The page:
US House Committee Votes to Scrap SEC’s Crypto Custody Bulletin

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Key Takeaways

  • Members from both political parties in the HSFC supported the resolution, while 20 members opposed it.
  • Rep. Mike Flood (R-Neb.), stated that banks consider custodial assets, including securities, as “off-balance sheet” items.

The U.S. House Financial Services Committee took a significant step by voting in favor of a resolution aimed at scrapping the Securities and Exchange Commission’s Staff Accounting Bulletin 121 (SAB 121). This resolution, known as H.J. Res. 109, seeks to overturn a policy outlined in SAB 121, which requires SEC registrants to record an obligation to safeguard cryptoassets they hold at their fair value.

During a markup hearing on Feb. 29, a majority of committee members, comprising representatives from both sides of the political spectrum, voted in favor of the resolution. However, 20 members opposed the resolution. The House Financial Services Committee highlighted that eliminating SAB 121 would remove barriers preventing regulated banks from serving as custodians of digital assets, thus enhancing consumer protection.

Republican Congressman Mike Flood, the resolution’s proponent, criticized SAB 121, arguing that it unfairly impedes banks interested in custodying cryptoassets. Flood pointed out that custodial assets, including securities and digital assets like Bitcoin, are typically considered “off-balance sheet” items for banks. He expressed concern that requiring banks to hold these assets on-balance sheet would significantly impact their regulatory obligations, such as capital and liquidity requirements.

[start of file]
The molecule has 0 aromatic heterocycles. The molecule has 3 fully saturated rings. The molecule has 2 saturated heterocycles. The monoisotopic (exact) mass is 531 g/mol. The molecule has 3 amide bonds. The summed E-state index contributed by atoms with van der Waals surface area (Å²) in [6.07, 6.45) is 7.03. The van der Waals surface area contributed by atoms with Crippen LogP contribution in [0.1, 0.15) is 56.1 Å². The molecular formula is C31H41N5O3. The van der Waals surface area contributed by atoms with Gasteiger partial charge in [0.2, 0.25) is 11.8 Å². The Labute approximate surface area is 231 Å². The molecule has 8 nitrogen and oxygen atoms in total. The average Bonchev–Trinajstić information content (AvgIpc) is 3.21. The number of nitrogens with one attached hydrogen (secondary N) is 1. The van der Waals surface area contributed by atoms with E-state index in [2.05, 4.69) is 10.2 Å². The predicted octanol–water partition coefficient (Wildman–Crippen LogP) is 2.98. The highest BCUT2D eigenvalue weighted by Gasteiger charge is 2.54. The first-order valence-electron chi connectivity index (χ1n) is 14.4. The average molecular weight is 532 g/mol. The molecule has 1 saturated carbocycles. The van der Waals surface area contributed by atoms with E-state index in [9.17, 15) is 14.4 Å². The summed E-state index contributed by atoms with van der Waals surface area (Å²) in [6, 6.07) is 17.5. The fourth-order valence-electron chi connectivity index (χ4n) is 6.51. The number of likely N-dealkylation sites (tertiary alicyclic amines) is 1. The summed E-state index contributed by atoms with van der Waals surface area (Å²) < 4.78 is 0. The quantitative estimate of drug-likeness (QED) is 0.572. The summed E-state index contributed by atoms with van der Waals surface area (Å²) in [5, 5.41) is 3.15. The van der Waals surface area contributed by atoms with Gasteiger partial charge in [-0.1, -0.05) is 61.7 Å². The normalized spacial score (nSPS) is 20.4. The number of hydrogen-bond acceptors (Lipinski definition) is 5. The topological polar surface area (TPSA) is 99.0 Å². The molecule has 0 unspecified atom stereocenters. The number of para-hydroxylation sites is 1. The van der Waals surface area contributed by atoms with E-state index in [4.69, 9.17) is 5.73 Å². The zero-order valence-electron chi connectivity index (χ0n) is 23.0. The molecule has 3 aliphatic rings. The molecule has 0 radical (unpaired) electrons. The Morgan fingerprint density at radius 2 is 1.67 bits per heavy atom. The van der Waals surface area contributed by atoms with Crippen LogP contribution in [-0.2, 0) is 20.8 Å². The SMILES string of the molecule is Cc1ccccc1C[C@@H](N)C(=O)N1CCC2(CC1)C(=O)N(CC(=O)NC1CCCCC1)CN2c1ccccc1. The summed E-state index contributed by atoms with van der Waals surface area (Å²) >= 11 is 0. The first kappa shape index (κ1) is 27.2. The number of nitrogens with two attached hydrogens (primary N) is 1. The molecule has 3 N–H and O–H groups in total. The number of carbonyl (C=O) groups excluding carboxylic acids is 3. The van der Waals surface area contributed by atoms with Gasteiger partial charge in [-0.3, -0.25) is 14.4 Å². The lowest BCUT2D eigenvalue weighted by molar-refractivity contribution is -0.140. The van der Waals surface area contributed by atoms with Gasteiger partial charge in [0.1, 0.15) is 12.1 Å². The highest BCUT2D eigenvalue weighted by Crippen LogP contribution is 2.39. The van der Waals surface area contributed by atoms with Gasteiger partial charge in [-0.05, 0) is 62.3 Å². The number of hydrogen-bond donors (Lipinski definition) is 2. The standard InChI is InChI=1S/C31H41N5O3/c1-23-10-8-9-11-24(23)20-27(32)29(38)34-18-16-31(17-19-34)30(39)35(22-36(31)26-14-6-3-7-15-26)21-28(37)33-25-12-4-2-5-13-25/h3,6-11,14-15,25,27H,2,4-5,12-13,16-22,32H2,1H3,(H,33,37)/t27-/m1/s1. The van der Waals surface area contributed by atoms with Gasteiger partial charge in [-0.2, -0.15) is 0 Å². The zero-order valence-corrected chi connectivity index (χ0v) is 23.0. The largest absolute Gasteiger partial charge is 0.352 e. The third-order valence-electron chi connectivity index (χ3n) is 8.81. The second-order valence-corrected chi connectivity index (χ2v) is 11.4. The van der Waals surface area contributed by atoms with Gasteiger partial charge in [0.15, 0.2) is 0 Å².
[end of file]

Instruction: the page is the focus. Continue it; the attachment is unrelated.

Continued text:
Flood emphasized that the current guidance effectively prevents banks from custodying digital assets, presenting them with an unfavorable choice between inflating their balance sheet or abstaining from the market entirely. The resolution, co-introduced by Rep. Wiley Nickel (D-N.C.), seeks to repeal SAB 121, providing banks with more flexibility in their approach to digital asset custody.

The measure advanced in the House with a vote of 31-20, but it still requires approval in the full House and Senate before SAB 121 can be discarded. Senator Cynthia Lummis (R-Wyo.) has introduced a companion measure in the Senate, indicating broader legislative interest in addressing the implications of SAB 121.

The resolution’s advancement follows an October statement from the Government Accountability Office, signaling that by law, SAB 121 must undergo congressional review before taking effect. Despite the committee’s vote, the resolution’s fate hinges on further legislative procedures, including floor votes in both chambers of Congress.

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Saniya Raahath
Saniya Raahath

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